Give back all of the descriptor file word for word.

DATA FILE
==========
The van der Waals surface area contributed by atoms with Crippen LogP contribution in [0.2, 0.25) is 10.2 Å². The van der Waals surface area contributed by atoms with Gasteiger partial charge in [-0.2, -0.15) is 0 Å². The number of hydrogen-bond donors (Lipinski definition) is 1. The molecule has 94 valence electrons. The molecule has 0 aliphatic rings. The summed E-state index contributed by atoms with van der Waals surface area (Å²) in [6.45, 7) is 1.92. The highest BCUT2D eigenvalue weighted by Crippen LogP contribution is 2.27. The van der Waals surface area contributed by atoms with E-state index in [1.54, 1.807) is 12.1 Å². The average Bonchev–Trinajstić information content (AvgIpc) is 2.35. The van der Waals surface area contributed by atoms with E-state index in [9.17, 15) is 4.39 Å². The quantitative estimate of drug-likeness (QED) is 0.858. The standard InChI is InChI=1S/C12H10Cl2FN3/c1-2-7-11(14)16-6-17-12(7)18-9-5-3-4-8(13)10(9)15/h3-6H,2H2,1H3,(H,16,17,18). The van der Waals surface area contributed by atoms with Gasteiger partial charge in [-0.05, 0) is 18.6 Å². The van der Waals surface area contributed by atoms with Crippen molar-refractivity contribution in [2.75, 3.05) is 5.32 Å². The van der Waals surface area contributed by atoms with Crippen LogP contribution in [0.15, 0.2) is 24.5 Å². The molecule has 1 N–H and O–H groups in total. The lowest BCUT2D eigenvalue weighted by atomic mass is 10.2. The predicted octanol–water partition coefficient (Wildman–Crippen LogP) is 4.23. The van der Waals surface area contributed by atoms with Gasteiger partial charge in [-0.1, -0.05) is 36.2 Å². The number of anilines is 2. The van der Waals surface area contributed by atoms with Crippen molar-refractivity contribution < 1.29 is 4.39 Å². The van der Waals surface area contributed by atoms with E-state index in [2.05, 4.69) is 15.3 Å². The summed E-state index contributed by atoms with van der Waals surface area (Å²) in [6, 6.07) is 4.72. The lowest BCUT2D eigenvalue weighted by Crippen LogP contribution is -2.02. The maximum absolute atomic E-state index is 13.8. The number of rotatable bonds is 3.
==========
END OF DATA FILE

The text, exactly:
The van der Waals surface area contributed by atoms with Crippen LogP contribution in [0.2, 0.25) is 10.2 Å². The van der Waals surface area contributed by atoms with Gasteiger partial charge in [-0.2, -0.15) is 0 Å². The number of hydrogen-bond donors (Lipinski definition) is 1. The molecule has 94 valence electrons. The molecule has 0 aliphatic rings. The summed E-state index contributed by atoms with van der Waals surface area (Å²) in [6.45, 7) is 1.92. The highest BCUT2D eigenvalue weighted by Crippen LogP contribution is 2.27. The van der Waals surface area contributed by atoms with E-state index in [1.54, 1.807) is 12.1 Å². The average Bonchev–Trinajstić information content (AvgIpc) is 2.35. The van der Waals surface area contributed by atoms with E-state index in [9.17, 15) is 4.39 Å². The quantitative estimate of drug-likeness (QED) is 0.858. The standard InChI is InChI=1S/C12H10Cl2FN3/c1-2-7-11(14)16-6-17-12(7)18-9-5-3-4-8(13)10(9)15/h3-6H,2H2,1H3,(H,16,17,18). The van der Waals surface area contributed by atoms with Gasteiger partial charge in [-0.05, 0) is 18.6 Å². The van der Waals surface area contributed by atoms with Crippen molar-refractivity contribution in [2.75, 3.05) is 5.32 Å². The van der Waals surface area contributed by atoms with Crippen LogP contribution in [0.15, 0.2) is 24.5 Å². The molecule has 1 N–H and O–H groups in total. The lowest BCUT2D eigenvalue weighted by atomic mass is 10.2. The predicted octanol–water partition coefficient (Wildman–Crippen LogP) is 4.23. The van der Waals surface area contributed by atoms with Gasteiger partial charge in [-0.1, -0.05) is 36.2 Å². The number of anilines is 2. The van der Waals surface area contributed by atoms with Crippen molar-refractivity contribution < 1.29 is 4.39 Å². The van der Waals surface area contributed by atoms with E-state index in [2.05, 4.69) is 15.3 Å². The summed E-state index contributed by atoms with van der Waals surface area (Å²) in [6, 6.07) is 4.72. The lowest BCUT2D eigenvalue weighted by Crippen LogP contribution is -2.02. The maximum absolute atomic E-state index is 13.8. The number of rotatable bonds is 3.